Closure of unapproved varsities
THE announcement the other day by the National Universities Commission (NUC) that it had banned 57 illegal degree-awarding institutions operating in Nigeria was nothing more than another of its annual ritual in the face of its lax regulatory instincts.
Since 2009, the NUC has always released such a list and rather than the phenomenon abating as a result of previous actions by the NUC, it is growing steadily, meaning that there has been no enforcement of such bans. The NUC should, therefore, do its job by prosecuting the operators of illegal institutions and enforcing its own regulations.
The Executive Secretary of NUC, Prof. Julius Okojie, maintained that certificates obtained from the institutions would not be accorded recognition for the purpose of election, participation in the National Youth Service Corps (NYSC) scheme and other important functions. He said the illegal fees and charges to subscribers by operators of the institutions would also be recovered. It is not clear how the NUC intends to accomplish this but parents and guardians should be wary of where they send their children for tertiary education to avoid regrets.
Obviously, there is desperation for university education in Nigeria. People are hungry for certificates and the growing number of youngsters has put pressure on the existing institutions. Every year, the university entrance examination conducted by the Joint Admissions and Matriculation Board (JAMB) records over a million candidates out of which only about 20 per cent is offered admission. The remaining 80 per cent are left with no other choice than to seek other schools, including unapproved ones. Unfortunately, the proprietors of these institutions are sometimes no more than traders seeking to make money by purporting to run tertiary institutions.
The problem is compounded by the unwarranted dichotomy between holders of university degrees and Higher National Diploma (HND) from polytechnics. The polytechnics, which should have lessened the pressure by absorbing some of the students are, therefore, abandoned by many students in favour of universities. This is a systemic problem, a matter of mental underdevelopment in the country, which needs to be addressed.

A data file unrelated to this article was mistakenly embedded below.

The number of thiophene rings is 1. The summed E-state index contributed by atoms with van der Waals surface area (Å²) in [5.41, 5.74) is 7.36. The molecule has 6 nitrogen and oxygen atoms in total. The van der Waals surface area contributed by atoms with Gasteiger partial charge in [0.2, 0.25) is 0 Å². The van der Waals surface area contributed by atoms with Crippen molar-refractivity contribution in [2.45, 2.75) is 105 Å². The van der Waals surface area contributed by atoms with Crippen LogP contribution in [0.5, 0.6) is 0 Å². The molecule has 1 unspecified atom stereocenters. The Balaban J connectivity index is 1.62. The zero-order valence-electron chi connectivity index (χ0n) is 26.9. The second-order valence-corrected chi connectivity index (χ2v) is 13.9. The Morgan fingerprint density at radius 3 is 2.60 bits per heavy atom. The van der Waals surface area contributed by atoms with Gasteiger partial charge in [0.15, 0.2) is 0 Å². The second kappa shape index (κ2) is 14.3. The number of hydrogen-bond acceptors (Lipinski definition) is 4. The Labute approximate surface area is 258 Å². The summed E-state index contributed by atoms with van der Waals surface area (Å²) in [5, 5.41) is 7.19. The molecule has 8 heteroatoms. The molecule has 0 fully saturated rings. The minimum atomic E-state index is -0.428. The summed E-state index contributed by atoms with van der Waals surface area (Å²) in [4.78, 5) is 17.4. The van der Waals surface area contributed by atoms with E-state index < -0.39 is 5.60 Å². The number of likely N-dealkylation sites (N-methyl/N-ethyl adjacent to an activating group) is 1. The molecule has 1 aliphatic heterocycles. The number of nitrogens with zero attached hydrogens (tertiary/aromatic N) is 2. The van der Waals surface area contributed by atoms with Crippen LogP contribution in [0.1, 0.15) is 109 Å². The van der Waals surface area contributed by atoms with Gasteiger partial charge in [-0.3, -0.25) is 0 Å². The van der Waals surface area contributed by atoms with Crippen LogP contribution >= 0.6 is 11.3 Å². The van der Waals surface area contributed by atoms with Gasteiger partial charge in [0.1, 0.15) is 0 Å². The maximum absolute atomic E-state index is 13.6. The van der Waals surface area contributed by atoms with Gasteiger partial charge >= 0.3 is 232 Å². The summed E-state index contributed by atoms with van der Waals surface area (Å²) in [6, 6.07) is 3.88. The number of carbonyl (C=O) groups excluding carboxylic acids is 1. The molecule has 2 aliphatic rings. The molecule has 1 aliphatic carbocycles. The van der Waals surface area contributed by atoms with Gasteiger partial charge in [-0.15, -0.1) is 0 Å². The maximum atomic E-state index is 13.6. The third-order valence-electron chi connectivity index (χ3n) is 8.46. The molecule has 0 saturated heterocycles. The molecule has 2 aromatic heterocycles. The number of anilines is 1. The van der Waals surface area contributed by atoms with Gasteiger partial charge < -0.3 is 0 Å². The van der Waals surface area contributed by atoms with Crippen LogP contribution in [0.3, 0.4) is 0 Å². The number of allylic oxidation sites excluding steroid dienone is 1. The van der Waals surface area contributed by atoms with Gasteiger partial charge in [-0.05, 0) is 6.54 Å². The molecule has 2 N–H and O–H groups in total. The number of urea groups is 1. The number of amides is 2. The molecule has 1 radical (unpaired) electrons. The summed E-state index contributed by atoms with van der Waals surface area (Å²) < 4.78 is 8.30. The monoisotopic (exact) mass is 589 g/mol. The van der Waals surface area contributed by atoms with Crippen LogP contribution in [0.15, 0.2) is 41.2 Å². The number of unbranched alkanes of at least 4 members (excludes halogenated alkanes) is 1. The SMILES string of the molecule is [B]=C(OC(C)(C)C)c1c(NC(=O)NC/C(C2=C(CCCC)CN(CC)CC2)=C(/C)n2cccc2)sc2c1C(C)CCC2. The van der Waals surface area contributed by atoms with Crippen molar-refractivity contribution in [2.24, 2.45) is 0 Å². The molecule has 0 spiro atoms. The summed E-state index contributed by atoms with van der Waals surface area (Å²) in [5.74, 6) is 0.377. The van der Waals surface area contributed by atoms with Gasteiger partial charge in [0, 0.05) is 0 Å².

The pertinent question is: Given the high demand for education and the fact that national development aspirations cannot be met without a literate citizenry, why is education not given a pride of place in Nigeria.
And why does the country have glorified secondary schools at best in the name of universities when the proper thing to do is to expand the existing universities and have them equipped for a proper education of the nation’s future leaders? And what was the NUC doing when all kinds of universities were mushrooming all over the country many licensed by the commission? Time is now to begin an annual performance evaluation of all the universities, for if NUC fails to regulate and monitor university education properly, the country’s future is in trouble.
Licensing of private universities was aimed at reducing the admission pressure on the older schools but this has not solved the problem. While some universities are doing enough to raise standards, majority are still not measuring up as they are without qualified lecturers in their faculties. As a matter of fact, experts say all the lecturers in Nigeria are just enough for 30 universities. Yet, this is the number that is spread over the 100 universities in the country. There is inherent fraud in that kind of situation in which the teacher to student ratio is so bad and it can only breed mediocrity.
Somehow, owning a private university has become a status symbol and a financially rewarding venture rather than a genuinely academic or human capital development matter. There is no quality assurance in the institutions. The periodic accreditation visits are not thorough. Some universities hire ad-hoc staff just to present for accreditation, after which they return to status quo. The NUC should, however, be able to fish out fraudulent lecturers hired for that purpose and bring them to book.
There is certainly a need to create the capacity to admit more students in Nigeria’s genuine universities. There is also the need to expand post-graduate education to produce more lecturers. The campuses are brimming with students but no lecturers. A situation in which only one lecturer teaches and marks the examination scripts of over 1000 students cannot make for academic excellence.
There is need for national re-orientation about education and the authorities should avoid a policy somersault that creates problems. The future of Nigeria can only be glorious with a sound educational system. That future is being imperiled with a rotten tertiary education system that is understaffed, ill-equipped and one in which illegal universities mushroom.